Warning that farm income could be slashed without EU free trade deal
Farm incomes could be slashed by more than half if Britain leaves the EU without a free trade deal, an industry advisory body has warned.
The Agriculture and Horticulture Development Board (AHDB) predicted average annual farm incomes could fall from £38,000 to £15,000 if the UK unilaterally opened its doors to cheap food imports while removing EU subsidies following Brexit.
Even if Britain were to impose protectionist tariffs on imports under World Trade Organisation rules following a "cliff edge" Brexit, the AHDB said average incomes could still drop to £20,000.
In contrast, if the UK left the EU with a deal that largely retained existing trade relations and the regulatory framework, it said there could be a slight rise in average income to £41,000.
The findings come after Theresa May set out details on Monday of the Government's contingency planning to maintain Britain's status as an "independent trading nation" if it fails to reach agreement with the EU, amid continuing deadlock in the talks in Brussels.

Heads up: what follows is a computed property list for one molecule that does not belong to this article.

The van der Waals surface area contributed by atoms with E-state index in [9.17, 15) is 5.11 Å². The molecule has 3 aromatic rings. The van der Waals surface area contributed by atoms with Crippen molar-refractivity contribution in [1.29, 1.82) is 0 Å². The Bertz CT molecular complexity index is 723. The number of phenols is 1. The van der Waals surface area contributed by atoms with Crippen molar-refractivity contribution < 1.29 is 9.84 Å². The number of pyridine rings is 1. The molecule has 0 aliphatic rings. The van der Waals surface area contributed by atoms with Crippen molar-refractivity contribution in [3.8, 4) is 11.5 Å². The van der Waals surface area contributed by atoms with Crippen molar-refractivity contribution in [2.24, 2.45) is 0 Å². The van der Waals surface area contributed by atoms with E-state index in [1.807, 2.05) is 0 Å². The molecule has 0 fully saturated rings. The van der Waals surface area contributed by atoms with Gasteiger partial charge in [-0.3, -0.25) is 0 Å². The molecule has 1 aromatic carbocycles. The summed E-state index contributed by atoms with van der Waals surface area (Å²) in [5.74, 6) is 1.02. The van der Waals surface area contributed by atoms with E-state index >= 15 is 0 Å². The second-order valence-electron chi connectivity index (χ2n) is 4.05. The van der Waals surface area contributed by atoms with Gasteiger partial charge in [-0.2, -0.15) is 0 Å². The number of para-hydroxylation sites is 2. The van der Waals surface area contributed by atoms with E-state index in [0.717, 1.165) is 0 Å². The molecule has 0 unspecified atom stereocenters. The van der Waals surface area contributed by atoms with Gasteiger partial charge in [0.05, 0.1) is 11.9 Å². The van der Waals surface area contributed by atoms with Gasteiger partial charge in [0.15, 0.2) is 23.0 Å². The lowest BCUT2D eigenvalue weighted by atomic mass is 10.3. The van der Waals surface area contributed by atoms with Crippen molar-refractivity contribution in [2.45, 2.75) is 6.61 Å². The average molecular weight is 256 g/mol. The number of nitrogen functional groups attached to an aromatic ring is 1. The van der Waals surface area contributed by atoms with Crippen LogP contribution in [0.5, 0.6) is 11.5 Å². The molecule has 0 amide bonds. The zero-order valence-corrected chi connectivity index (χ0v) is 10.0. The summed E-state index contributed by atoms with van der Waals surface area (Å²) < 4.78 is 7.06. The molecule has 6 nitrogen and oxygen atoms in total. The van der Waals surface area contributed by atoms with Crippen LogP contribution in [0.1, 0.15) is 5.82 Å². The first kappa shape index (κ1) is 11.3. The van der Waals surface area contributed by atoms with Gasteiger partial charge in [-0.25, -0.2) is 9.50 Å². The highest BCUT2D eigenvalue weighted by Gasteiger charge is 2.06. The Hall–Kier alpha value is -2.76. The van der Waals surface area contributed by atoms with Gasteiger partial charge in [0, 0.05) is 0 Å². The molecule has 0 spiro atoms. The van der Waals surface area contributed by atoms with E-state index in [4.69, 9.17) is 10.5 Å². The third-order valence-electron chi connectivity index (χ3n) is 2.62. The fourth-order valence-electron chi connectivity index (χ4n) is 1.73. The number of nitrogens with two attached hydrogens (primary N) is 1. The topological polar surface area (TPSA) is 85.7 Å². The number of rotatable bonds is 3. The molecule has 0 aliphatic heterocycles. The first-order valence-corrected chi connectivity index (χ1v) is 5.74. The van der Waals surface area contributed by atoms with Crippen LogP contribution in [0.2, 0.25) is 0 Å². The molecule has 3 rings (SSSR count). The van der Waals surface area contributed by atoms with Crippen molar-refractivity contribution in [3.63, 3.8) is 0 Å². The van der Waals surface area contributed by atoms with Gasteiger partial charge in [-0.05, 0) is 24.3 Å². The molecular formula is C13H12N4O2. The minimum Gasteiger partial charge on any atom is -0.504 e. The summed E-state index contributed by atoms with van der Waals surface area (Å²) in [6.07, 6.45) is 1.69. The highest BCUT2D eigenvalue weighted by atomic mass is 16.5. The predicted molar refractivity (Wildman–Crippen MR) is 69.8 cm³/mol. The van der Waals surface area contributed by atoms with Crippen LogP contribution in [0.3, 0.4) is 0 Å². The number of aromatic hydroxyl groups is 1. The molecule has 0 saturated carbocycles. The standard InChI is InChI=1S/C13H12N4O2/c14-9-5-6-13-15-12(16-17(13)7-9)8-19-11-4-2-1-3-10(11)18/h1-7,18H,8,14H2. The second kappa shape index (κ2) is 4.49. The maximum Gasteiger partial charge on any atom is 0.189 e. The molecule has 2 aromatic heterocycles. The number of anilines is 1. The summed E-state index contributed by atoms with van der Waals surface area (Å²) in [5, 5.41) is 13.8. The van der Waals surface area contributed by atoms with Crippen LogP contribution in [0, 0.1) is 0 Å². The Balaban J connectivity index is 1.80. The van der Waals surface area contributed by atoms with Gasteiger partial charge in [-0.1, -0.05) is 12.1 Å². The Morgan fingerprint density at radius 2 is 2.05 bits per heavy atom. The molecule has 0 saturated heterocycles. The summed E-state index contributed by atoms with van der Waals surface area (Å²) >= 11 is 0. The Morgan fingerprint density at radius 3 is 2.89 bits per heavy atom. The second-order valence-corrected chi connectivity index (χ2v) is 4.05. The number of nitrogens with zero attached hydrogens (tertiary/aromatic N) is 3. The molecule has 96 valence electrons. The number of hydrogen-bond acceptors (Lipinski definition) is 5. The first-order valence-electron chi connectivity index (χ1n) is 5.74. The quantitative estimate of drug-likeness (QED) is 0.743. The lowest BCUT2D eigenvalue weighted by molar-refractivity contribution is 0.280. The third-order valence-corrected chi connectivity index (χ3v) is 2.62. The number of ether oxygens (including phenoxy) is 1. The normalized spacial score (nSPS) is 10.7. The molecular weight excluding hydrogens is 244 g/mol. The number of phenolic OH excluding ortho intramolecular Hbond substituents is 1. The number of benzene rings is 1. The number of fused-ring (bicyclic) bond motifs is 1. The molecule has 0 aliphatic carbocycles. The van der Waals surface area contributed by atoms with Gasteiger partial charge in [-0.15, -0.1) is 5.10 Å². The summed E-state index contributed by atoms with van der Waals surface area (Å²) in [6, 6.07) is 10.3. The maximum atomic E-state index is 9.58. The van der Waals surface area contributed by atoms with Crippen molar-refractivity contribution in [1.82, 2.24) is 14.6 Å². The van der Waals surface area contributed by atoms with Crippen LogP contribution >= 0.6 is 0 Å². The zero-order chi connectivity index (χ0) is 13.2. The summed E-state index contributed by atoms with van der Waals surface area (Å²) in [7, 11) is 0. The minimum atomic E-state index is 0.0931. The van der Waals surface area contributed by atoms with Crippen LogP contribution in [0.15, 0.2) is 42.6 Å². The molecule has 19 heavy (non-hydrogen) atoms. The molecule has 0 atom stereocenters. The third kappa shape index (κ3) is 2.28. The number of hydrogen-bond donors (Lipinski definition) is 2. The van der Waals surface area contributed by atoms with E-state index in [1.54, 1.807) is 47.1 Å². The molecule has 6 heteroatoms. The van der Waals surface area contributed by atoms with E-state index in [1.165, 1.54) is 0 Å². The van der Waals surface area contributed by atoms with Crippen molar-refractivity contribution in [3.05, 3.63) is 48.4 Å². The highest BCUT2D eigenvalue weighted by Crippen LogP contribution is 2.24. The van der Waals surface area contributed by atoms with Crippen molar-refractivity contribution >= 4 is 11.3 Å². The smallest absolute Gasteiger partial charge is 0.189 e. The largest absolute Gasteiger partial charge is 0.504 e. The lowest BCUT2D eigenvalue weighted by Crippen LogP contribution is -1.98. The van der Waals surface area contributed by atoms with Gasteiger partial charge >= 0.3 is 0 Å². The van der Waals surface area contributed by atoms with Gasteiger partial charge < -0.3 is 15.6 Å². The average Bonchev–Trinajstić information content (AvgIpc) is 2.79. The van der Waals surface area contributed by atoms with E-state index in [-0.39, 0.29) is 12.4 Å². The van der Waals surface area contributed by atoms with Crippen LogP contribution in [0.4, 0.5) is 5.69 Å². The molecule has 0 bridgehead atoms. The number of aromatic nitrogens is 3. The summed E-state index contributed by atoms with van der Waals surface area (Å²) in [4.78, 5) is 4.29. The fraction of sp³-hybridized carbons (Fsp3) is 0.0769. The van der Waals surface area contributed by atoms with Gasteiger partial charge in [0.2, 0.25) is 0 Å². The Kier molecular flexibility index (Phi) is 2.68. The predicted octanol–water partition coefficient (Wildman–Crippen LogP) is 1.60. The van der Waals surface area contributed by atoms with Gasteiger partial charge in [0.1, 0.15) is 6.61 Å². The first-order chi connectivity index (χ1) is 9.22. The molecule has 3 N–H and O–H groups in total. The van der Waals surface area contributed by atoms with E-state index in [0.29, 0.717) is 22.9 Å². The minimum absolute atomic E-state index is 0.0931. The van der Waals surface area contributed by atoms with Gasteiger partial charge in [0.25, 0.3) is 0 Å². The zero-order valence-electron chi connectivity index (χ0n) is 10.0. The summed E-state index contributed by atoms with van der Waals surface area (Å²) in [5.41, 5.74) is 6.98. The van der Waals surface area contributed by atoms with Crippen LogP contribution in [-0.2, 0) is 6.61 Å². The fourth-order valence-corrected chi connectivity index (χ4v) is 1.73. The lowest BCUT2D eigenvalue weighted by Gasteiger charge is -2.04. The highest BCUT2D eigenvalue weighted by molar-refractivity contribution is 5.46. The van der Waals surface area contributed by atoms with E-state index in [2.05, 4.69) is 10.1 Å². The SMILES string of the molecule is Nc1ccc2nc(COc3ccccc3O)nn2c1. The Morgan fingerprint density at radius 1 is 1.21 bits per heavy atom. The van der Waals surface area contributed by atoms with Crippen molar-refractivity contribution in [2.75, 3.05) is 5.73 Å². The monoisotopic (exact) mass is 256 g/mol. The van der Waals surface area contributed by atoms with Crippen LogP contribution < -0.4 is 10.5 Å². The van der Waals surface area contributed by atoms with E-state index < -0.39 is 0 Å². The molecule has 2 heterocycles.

The analysis by the AHDB - a statutory body funded by a levy on the industry - looked at the potential impact of the various Brexit scenarios on farm subsidies, future trade relations with the EU and the rest of world, the availability of migrant labour, and the system of regulation.
Phil Bicknell, the AHDB's market intelligence director, said that with the top 25% best performing farms remaining profitable under all three scenarios, the report underlined the need for farmers to adopt best practice before withdrawal in 2019.
"This analysis underlines the fact that performance matters," he said.
"Individual farms can't determine policy, and detail of the UK's Brexit deal is still some time away, but farmers can and should prepare now for Brexit by adopting best practice, or risk falling behind.
"Buzzwords like competitiveness, resilience, productivity are not new to agriculture but Brexit brings renewed focus on farm performance.
"Do nothing and businesses that are currently profitable run the risk of heading into the red. There is plenty that individual businesses can do now to get fit for the future."